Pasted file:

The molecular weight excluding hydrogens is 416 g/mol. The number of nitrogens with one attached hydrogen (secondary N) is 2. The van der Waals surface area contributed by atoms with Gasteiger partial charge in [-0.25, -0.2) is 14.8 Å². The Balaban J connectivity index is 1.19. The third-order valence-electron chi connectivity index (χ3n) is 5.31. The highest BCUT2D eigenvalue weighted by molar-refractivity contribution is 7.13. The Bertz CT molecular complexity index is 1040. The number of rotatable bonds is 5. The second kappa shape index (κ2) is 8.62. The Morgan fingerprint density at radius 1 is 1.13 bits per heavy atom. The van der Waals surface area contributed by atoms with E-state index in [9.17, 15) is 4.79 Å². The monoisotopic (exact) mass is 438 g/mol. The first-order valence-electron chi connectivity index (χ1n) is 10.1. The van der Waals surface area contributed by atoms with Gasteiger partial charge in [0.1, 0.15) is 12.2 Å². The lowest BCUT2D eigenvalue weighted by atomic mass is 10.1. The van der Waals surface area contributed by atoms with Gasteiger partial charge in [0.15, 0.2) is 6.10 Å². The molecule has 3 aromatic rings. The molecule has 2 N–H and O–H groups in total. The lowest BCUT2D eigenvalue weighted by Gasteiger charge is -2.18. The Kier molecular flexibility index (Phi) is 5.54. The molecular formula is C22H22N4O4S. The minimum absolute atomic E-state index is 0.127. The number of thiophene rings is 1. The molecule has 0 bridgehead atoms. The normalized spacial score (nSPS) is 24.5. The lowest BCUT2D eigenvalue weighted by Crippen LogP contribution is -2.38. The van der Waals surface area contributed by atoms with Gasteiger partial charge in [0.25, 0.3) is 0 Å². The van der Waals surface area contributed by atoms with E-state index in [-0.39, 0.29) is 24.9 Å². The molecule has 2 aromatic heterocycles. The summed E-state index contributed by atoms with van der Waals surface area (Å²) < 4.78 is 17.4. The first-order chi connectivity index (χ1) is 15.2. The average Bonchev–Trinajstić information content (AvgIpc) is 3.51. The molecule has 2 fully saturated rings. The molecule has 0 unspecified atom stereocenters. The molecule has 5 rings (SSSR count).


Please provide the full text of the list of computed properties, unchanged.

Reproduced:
The molecular weight excluding hydrogens is 416 g/mol. The number of nitrogens with one attached hydrogen (secondary N) is 2. The van der Waals surface area contributed by atoms with Gasteiger partial charge in [-0.25, -0.2) is 14.8 Å². The Balaban J connectivity index is 1.19. The third-order valence-electron chi connectivity index (χ3n) is 5.31. The highest BCUT2D eigenvalue weighted by molar-refractivity contribution is 7.13. The Bertz CT molecular complexity index is 1040. The number of rotatable bonds is 5. The second kappa shape index (κ2) is 8.62. The Morgan fingerprint density at radius 1 is 1.13 bits per heavy atom. The van der Waals surface area contributed by atoms with E-state index in [9.17, 15) is 4.79 Å². The monoisotopic (exact) mass is 438 g/mol. The first-order valence-electron chi connectivity index (χ1n) is 10.1. The van der Waals surface area contributed by atoms with Gasteiger partial charge in [0.1, 0.15) is 12.2 Å². The lowest BCUT2D eigenvalue weighted by atomic mass is 10.1. The van der Waals surface area contributed by atoms with Gasteiger partial charge in [0.15, 0.2) is 6.10 Å². The molecule has 3 aromatic rings. The molecule has 2 N–H and O–H groups in total. The lowest BCUT2D eigenvalue weighted by Gasteiger charge is -2.18. The Kier molecular flexibility index (Phi) is 5.54. The molecular formula is C22H22N4O4S. The minimum absolute atomic E-state index is 0.127. The number of thiophene rings is 1. The molecule has 0 bridgehead atoms. The normalized spacial score (nSPS) is 24.5. The lowest BCUT2D eigenvalue weighted by Crippen LogP contribution is -2.38. The van der Waals surface area contributed by atoms with Gasteiger partial charge in [0.25, 0.3) is 0 Å². The van der Waals surface area contributed by atoms with E-state index in [-0.39, 0.29) is 24.9 Å². The molecule has 2 aromatic heterocycles. The summed E-state index contributed by atoms with van der Waals surface area (Å²) < 4.78 is 17.4. The first-order chi connectivity index (χ1) is 15.2. The average Bonchev–Trinajstić information content (AvgIpc) is 3.51. The molecule has 2 fully saturated rings. The molecule has 0 unspecified atom stereocenters. The molecule has 5 rings (SSSR count).